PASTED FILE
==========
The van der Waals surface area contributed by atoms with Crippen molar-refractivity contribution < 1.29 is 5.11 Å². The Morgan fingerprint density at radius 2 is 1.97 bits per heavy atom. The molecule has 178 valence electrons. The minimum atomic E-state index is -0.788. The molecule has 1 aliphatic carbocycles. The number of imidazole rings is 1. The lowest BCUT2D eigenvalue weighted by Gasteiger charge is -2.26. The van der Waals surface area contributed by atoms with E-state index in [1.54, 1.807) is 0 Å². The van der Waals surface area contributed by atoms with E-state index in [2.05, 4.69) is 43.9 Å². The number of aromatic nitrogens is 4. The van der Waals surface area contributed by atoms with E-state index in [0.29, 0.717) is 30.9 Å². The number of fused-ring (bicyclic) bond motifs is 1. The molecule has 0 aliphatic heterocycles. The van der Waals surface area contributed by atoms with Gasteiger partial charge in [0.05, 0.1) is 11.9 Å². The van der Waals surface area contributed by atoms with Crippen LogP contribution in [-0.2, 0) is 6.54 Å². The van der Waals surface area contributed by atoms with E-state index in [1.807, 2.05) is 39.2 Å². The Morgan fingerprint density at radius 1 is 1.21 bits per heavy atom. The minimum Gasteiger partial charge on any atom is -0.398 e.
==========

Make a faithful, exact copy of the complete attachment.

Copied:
The van der Waals surface area contributed by atoms with Crippen molar-refractivity contribution < 1.29 is 5.11 Å². The Morgan fingerprint density at radius 2 is 1.97 bits per heavy atom. The molecule has 178 valence electrons. The minimum atomic E-state index is -0.788. The molecule has 1 aliphatic carbocycles. The number of imidazole rings is 1. The lowest BCUT2D eigenvalue weighted by Gasteiger charge is -2.26. The van der Waals surface area contributed by atoms with E-state index in [1.54, 1.807) is 0 Å². The van der Waals surface area contributed by atoms with E-state index in [2.05, 4.69) is 43.9 Å². The number of aromatic nitrogens is 4. The van der Waals surface area contributed by atoms with E-state index in [0.29, 0.717) is 30.9 Å². The number of fused-ring (bicyclic) bond motifs is 1. The molecule has 0 aliphatic heterocycles. The van der Waals surface area contributed by atoms with Gasteiger partial charge in [0.05, 0.1) is 11.9 Å². The van der Waals surface area contributed by atoms with Crippen LogP contribution in [-0.2, 0) is 6.54 Å². The van der Waals surface area contributed by atoms with E-state index in [1.807, 2.05) is 39.2 Å². The Morgan fingerprint density at radius 1 is 1.21 bits per heavy atom. The minimum Gasteiger partial charge on any atom is -0.398 e.